Two Years Until the Social Security Disability Trust Fund Is Empty


Friday May 23rd, 2014   •   Posted by Craig Eyermann at 11:07pm PST   •  

SocialSecurity The trust fund in question is Social Security’s Disability Insurance (SSDI) trust fund, which is set to be fully depleted sometime in 2016. Brianna Ehley of the Fiscal Times has the details on the fund that provides up to 20% of the money paid to recipients of Social Security disability benefits:

According to the Social Security Administration, spending on the program has more than tripled since 1983 from $43 billion to $139 billion, adjusted for inflation. It now accounts for about 20 percent of the Social Security Administration’s total budget.

Spending has ticked up so fast in recent years that revenue can’t keep up. The government has paid out more than it has taken in every year since 2009, according to the Social Security Board of Trustees.

If the pattern continues and the program runs out of money by 2016, the millions of Americans collecting disability will see their benefits cut by at least 20 percent.

There are two ways that this situation might be avoided without reducing disability benefits, and also assuming that disability benefits aren’t expanded beyond their currently projected levels:

  1. The U.S. Congress would need to permanently increase Social Security taxes by at least 0.3% to keep paying disability benefits at their promised level.
  2. The U.S. Congress could shift taxes already being collected so that a larger share goes into the Disability Insurance trust fund.

That second option would mean that Social Security’s other, more well-known trust fund, the Old Age and Survivor’s Insurance trust fund, would itself run out of money much sooner, as there is no other trust fund that the U.S. government might tap to make up those shortfalls in benefit payments.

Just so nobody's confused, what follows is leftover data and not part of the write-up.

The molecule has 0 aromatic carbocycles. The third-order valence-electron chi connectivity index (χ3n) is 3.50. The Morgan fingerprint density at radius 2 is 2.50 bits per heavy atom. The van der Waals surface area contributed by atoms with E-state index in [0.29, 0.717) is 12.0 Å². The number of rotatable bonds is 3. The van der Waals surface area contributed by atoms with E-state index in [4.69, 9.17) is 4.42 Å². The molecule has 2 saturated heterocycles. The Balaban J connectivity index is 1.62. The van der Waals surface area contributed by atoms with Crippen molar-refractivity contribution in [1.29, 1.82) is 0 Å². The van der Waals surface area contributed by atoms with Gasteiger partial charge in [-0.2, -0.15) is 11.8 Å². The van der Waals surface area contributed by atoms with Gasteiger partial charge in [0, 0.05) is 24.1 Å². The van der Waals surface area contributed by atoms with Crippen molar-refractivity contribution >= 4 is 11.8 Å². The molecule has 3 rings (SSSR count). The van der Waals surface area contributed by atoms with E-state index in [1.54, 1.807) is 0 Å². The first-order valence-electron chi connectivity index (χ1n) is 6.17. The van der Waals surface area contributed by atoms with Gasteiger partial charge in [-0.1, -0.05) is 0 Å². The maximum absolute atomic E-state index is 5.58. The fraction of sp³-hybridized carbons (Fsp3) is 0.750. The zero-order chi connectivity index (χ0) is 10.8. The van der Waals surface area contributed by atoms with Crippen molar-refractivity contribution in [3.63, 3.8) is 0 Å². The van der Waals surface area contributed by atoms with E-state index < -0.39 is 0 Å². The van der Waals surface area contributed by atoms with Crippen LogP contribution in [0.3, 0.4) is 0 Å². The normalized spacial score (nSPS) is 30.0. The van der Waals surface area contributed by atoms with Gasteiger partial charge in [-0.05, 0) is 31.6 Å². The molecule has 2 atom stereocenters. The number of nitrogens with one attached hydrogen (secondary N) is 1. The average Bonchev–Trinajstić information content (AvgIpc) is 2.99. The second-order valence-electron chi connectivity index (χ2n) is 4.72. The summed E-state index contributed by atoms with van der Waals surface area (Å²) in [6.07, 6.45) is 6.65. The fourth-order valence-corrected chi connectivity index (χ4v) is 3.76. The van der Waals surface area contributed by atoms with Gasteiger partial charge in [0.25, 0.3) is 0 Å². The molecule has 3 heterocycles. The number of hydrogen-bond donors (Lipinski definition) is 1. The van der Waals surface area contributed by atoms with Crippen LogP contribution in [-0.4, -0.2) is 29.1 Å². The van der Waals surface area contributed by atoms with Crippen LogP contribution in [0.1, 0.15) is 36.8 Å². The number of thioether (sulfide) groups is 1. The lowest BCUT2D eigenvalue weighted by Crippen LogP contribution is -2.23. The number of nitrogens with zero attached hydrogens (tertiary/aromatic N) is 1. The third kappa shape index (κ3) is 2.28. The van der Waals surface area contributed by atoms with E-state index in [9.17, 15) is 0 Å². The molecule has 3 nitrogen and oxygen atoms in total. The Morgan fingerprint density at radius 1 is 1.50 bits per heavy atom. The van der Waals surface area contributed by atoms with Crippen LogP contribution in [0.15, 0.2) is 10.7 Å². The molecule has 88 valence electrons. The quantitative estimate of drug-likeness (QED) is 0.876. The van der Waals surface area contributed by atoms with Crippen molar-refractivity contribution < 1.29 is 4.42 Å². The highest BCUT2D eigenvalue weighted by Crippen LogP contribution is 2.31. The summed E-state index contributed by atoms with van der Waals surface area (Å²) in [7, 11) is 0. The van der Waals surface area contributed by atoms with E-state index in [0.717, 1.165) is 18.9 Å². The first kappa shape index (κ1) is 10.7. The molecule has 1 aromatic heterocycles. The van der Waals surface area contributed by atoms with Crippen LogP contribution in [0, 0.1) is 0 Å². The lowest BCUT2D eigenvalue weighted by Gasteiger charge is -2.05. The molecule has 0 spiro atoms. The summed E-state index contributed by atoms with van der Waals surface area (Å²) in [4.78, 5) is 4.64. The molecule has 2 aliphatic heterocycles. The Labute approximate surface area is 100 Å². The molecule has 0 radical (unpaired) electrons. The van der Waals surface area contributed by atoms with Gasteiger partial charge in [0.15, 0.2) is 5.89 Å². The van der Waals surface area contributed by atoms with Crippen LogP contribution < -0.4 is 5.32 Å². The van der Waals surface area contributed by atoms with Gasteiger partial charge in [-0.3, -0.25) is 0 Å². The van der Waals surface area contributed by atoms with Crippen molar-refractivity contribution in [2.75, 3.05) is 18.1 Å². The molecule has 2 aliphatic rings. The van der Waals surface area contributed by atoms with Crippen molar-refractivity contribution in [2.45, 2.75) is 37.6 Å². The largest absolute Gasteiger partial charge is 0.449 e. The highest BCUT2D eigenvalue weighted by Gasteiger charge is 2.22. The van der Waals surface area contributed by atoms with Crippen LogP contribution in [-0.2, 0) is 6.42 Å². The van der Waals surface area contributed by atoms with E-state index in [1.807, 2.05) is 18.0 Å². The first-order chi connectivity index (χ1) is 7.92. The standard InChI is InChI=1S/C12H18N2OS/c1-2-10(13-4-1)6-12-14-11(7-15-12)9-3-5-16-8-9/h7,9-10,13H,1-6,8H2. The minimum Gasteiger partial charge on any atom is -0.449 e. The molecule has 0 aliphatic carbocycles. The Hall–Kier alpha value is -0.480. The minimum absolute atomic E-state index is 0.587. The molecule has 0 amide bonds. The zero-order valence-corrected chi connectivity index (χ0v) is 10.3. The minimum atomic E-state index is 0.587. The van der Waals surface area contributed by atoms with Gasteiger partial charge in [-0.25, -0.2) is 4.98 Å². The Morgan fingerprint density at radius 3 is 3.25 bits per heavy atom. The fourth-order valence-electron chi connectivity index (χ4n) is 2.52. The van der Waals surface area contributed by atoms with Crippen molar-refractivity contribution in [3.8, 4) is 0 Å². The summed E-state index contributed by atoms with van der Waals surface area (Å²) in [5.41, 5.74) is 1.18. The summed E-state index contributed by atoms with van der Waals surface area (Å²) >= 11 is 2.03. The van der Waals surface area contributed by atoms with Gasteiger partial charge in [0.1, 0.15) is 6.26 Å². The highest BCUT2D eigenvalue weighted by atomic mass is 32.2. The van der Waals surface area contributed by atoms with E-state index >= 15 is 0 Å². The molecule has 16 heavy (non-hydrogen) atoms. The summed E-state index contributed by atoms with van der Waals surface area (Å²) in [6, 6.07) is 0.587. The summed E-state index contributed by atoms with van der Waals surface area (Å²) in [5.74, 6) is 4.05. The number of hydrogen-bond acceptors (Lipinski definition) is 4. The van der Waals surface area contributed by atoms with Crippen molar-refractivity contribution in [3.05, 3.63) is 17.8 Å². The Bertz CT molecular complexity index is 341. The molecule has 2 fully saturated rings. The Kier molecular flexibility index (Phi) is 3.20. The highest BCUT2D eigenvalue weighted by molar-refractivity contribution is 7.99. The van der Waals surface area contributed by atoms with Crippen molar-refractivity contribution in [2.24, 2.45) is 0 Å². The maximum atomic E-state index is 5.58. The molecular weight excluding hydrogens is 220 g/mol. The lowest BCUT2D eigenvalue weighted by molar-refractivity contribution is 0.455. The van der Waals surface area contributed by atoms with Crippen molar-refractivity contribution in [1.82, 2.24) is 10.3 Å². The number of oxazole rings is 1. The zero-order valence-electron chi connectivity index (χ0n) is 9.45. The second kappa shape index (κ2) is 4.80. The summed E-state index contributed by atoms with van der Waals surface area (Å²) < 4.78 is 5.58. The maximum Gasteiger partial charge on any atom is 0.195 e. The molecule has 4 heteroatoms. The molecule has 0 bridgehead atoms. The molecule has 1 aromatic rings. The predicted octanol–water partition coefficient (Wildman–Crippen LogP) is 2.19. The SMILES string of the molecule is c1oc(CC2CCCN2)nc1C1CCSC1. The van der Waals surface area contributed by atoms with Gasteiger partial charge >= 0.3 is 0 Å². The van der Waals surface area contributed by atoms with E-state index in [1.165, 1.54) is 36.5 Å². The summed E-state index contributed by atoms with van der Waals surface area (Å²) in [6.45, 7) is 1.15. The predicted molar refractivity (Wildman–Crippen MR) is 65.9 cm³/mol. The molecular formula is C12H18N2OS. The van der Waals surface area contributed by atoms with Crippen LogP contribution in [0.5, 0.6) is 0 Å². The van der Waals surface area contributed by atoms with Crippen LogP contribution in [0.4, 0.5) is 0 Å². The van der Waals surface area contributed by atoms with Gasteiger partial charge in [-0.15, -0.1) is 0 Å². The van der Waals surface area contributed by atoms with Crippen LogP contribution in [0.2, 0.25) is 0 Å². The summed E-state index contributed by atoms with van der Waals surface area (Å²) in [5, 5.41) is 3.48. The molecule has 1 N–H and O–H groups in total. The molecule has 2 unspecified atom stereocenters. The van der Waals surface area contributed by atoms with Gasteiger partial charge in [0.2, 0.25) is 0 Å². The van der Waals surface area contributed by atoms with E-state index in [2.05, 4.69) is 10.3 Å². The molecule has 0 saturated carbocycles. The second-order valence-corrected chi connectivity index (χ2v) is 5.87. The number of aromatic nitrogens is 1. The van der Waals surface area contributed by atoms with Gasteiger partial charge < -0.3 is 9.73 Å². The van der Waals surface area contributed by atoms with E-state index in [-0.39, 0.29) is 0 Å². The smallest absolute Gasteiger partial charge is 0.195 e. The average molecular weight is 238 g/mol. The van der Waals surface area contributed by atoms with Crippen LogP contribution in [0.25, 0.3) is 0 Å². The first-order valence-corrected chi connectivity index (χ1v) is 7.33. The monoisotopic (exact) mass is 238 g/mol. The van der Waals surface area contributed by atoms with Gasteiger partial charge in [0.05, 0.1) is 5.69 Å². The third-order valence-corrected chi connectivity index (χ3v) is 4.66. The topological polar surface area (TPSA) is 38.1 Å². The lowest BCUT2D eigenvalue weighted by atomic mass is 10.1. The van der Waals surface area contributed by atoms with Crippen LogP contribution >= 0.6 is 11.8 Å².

Social-Security-Trustees-Report-2013-Figure-IV-A1-Short-Range-OASI-and-DI-Trust-Fund-Ratios

At present, if this money is not tapped to cover the cost of providing disability benefits, that fund will last until 2033, at which time Social Security’s retirement benefits would need to be cut by at least 23%. Avoiding that situation would require that Social Security payroll taxes be increased by at least 2.4%.

Today, Social Security payroll taxes are equal to 12.4% of an individual’s income, with half of those taxes being paid by U.S. employers. Unless the growth rate and eligibility for its retirement and disability benefits are reigned in, making Social Security’s trust funds solvent enough to provide Social Security benefits at their expected rate of escalation would require those taxes to be permanently increased to 15.1%.

At that rate, there would most certainly be some unintended consequences that would further damage the U.S. economy while never delivering true solvency. And so, it would become necessary to hike those payroll tax rates even more.

Alternatively, the federal government could take steps to restrict eligibility requirements for these social welfare programs and reduce their spending growth rates, which would actually be pretty painless if competently executed.

Which of course explains why no U.S. politician or government bureaucrat has even considered it.




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